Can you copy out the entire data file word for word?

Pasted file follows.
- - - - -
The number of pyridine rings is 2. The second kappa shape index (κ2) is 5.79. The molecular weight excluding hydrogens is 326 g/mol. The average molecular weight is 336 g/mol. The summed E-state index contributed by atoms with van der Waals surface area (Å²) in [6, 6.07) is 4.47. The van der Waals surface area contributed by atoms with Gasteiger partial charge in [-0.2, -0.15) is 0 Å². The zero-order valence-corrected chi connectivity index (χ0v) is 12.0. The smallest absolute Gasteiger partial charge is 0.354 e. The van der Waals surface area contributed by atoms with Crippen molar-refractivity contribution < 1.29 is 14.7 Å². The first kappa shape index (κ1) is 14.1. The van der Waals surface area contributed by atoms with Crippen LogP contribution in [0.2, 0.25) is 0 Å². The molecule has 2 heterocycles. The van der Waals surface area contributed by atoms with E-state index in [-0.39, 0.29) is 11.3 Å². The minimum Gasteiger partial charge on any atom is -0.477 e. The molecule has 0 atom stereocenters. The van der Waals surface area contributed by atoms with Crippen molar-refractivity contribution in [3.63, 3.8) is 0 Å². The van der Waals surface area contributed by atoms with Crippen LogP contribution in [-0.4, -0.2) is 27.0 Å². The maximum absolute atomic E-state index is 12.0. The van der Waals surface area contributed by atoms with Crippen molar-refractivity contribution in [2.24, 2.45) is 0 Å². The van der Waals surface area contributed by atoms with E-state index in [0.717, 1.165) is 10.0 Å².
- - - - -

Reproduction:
The number of pyridine rings is 2. The second kappa shape index (κ2) is 5.79. The molecular weight excluding hydrogens is 326 g/mol. The average molecular weight is 336 g/mol. The summed E-state index contributed by atoms with van der Waals surface area (Å²) in [6, 6.07) is 4.47. The van der Waals surface area contributed by atoms with Gasteiger partial charge in [-0.2, -0.15) is 0 Å². The zero-order valence-corrected chi connectivity index (χ0v) is 12.0. The smallest absolute Gasteiger partial charge is 0.354 e. The van der Waals surface area contributed by atoms with Crippen molar-refractivity contribution < 1.29 is 14.7 Å². The first kappa shape index (κ1) is 14.1. The van der Waals surface area contributed by atoms with Crippen LogP contribution in [0.2, 0.25) is 0 Å². The molecule has 2 heterocycles. The van der Waals surface area contributed by atoms with E-state index in [-0.39, 0.29) is 11.3 Å². The minimum Gasteiger partial charge on any atom is -0.477 e. The molecule has 0 atom stereocenters. The van der Waals surface area contributed by atoms with Crippen molar-refractivity contribution in [3.63, 3.8) is 0 Å². The van der Waals surface area contributed by atoms with Crippen LogP contribution in [-0.4, -0.2) is 27.0 Å². The maximum absolute atomic E-state index is 12.0. The van der Waals surface area contributed by atoms with Crippen molar-refractivity contribution in [2.24, 2.45) is 0 Å². The van der Waals surface area contributed by atoms with E-state index in [0.717, 1.165) is 10.0 Å².